Sunday, May 1, 2011
Celebrating the death of Bin Laden
The President's speech was mesmerizing. I think he could have cut a couple of minutes, but he used the time to praise people associated with the operation. His finish, with the Pledge of Allegiance, reached to the right, but got me to stand at attention with hand to heart. A great moment in American history.
Symbolically, I had to open American bubbly. I had some older Schramsberg wines, and as soon as I realized I had the 2001 J. Schram North Coast Brut Sparkling Wine, I knew it was perfect. The grapes, which came from vineyards in at least four counties, must have been harvested within three weeks of Sept. 11, 2001. Mostly they would have been harvested just beforehand, in a better time. A time when the Battle for Seattle was our biggest conflict. A time when travel was less onerous, and when we didn't realize people wanted to kill us because of the kind of movies Hollywood makes or other aspects of our culture. Imagine, people who wanted to kill us because of Jerry Springer or topless women in gangsta rap videos. Or for our political support of Israel. Or whatever. People we didn't know, people we never personally did anything against, wanted to kill us.
This guy, Osama Bin Laden, wanted to kill me. Planned to kill my fellow Americans. Abandoned his family, spent his fortune, to kill us and damage our way of life. And the horrible thing is, he succeeded. We can eliminate him, but we can never make air travel convenient or pleasant again. We can never eliminate the growing bureaucracy of search, the intrusions to our privacy. Hopefully we can bring our troops home soon, but we can never make up for the loss of lives of our servicemen who fought in two wars that we entered -- one mistakenly -- in response to his action. Al Qaeda wanted to ruin our lives, or more accurately, our lifestyle. And they won. Which is why tonight's celebration is bittersweet. I still cannot see a picture of the twin towers without wincing.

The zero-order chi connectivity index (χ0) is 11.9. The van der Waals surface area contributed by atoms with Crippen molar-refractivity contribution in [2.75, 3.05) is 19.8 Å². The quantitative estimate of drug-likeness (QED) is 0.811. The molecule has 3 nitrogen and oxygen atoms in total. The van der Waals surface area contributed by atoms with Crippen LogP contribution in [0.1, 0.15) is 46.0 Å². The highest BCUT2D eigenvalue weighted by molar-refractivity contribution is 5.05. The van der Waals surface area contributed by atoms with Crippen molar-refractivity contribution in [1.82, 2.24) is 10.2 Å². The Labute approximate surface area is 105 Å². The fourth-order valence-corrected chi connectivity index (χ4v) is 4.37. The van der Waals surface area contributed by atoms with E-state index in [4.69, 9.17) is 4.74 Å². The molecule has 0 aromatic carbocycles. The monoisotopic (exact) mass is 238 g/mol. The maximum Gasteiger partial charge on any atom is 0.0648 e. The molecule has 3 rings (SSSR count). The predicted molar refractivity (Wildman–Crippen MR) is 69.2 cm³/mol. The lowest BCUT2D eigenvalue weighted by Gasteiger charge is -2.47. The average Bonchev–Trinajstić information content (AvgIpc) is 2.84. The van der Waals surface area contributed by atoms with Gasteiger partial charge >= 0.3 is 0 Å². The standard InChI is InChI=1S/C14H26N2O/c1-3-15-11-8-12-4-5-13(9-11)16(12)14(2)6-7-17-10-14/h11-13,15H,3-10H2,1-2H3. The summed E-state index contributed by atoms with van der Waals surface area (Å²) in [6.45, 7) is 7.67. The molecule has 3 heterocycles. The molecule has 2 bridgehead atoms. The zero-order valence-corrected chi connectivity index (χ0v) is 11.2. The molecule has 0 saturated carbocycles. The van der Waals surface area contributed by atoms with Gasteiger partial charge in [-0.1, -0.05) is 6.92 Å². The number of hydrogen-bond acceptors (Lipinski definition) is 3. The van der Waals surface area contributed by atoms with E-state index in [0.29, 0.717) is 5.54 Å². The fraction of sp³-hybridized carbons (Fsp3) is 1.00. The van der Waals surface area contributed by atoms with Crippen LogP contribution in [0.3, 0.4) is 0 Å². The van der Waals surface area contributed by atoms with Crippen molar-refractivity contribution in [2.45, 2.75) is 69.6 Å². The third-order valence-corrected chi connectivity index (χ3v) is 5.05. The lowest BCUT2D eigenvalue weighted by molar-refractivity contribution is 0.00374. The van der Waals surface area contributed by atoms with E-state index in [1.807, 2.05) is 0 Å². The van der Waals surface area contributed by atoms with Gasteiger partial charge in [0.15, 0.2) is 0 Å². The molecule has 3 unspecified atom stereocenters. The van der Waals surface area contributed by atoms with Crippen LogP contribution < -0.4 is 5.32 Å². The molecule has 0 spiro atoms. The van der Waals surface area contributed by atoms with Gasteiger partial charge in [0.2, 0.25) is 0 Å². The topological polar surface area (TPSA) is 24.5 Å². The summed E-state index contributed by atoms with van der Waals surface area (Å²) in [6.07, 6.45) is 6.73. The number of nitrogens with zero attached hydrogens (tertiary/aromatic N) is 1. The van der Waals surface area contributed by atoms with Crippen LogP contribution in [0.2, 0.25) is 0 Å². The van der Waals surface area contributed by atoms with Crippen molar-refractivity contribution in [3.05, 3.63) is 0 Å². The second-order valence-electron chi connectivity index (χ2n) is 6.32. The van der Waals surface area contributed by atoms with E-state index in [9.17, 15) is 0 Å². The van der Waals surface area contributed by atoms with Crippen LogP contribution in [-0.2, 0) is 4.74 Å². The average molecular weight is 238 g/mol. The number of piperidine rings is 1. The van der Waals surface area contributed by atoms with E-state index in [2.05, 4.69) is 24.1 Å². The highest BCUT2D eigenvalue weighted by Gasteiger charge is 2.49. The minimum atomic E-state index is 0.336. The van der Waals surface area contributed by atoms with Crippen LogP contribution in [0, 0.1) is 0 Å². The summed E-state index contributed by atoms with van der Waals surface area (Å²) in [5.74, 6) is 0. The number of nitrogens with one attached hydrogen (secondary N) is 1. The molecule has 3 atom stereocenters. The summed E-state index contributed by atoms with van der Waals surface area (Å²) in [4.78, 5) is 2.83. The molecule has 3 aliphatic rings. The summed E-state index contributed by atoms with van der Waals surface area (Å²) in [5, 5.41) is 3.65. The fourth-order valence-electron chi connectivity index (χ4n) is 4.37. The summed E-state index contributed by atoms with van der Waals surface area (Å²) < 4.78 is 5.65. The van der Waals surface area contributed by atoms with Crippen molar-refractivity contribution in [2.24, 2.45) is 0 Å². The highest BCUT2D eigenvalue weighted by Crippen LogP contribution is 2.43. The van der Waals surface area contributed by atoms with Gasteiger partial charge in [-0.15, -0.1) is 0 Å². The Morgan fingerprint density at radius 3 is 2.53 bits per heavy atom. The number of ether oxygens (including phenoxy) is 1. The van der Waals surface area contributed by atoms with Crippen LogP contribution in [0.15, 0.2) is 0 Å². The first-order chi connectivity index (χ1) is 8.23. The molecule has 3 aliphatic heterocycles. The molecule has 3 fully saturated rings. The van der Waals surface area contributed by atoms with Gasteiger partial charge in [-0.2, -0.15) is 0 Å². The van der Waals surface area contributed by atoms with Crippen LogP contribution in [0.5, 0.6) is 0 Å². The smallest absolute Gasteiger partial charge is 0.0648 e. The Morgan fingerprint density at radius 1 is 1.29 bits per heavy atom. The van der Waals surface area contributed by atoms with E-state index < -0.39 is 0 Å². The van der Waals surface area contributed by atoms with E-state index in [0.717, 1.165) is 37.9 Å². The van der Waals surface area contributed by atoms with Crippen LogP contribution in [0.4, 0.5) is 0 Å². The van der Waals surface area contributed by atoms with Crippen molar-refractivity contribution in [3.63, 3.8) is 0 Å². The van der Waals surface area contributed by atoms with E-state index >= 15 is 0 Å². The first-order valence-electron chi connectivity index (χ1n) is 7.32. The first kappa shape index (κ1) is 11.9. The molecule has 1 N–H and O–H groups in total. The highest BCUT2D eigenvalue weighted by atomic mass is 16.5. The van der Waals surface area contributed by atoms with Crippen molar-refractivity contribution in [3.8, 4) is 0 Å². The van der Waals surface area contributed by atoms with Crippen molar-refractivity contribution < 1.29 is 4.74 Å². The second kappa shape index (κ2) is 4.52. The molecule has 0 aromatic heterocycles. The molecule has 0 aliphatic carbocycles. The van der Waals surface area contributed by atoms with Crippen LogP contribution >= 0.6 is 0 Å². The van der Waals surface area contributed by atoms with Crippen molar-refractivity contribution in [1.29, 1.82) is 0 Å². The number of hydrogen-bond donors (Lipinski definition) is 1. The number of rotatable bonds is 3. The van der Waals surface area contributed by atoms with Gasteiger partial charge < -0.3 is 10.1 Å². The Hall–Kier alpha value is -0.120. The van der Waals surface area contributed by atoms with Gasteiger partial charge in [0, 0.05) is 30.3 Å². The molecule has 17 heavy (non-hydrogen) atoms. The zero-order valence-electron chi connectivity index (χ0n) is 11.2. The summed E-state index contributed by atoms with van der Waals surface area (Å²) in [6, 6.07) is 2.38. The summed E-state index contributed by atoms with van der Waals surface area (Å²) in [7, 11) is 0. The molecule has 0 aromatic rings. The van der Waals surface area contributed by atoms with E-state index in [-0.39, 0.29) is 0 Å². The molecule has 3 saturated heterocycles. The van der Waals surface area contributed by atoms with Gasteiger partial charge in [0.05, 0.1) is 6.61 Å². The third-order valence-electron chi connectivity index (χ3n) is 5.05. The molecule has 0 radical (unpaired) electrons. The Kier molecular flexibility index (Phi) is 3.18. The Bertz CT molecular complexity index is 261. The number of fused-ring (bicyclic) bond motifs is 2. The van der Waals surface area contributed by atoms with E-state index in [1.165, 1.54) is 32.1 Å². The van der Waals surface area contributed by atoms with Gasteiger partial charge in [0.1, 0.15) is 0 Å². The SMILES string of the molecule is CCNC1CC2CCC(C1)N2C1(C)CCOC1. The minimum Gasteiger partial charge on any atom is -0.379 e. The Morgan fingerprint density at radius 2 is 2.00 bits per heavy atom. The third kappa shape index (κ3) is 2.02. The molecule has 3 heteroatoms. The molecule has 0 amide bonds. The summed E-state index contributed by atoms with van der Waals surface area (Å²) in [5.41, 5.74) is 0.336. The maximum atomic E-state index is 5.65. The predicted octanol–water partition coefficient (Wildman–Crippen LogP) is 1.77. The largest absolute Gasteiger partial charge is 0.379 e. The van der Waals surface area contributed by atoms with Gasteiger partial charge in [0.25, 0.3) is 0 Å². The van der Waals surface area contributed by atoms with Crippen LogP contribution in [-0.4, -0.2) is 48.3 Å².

But I yelled and I danced and I played "Ding Dong The Witch Is Dead" from The Wizard of Oz soundtrack. (What, you don't own The Wizard of Oz soundtrack? In San Francisco you can be evicted for that.)
And I drained the whole bottle of 2001 J. Schram, which was drinking great. It's toasty, but also has bright lemon fruit, good acidity and balance. It tastes like victory -- is that napalm in the morning? It tastes like Navy Seals bursting into a chamber with Osama Bin Laden cowering in the corner, using a woman as a human shield. It tastes like a protracted 40-minute gunfight, with Bin Laden thinking his security forces had the planning and firepower to protect him. Bin Laden, hating the United States, feeling the heat of anger. Bin Laden, defiant, sure that the Americans would stand down.
The bullet ripping through his flesh. I don't care if it hurt. The main thing I want is for him to have been facing it, to have known, to have seen The Stars and Stripes on the stealth uniform of the man -- the country -- killing him.
It's an odd celebration. I've been watching CNN for two hours, and I'm watching people yell "Woo!" outside the White House and jump up and down. I admit doing a little bit of it myself, but it has felt forced. I wish this day had come 9 years ago. But maybe this will grow on me, tomorrow. I had given up. Not only would he die of natural causes, I thought, he would also die without us even knowing it had happened. He would just disappear forever, like Amelia Earhart. Fifty years from now people gone wrong would admire his hit and run style, his cowardice, his evil.
It's great that he's gone. I don't know how our grandparents felt when Hitler died, but that's the only parallel I can think of. Osama Bin Laden, the most evil man in the world, dead. And I open sparkling wine (and drain the bottle while watching CNN). It's not like passing a key test, or getting a new job, or any other event that demands bubbly. It's relief. It's pride. It's not as cheery as I pretend. But maybe that's what great celebrations are made of -- we cheer more straightforwardly than we feel.
So here's my cheer: Ding Dong, the Witch is Dead! The witch is dead, and the witch is dead. Ding dong, the wicked witch is dead!
God Bless America.
Posted by W. Blake Gray at 10:20 PM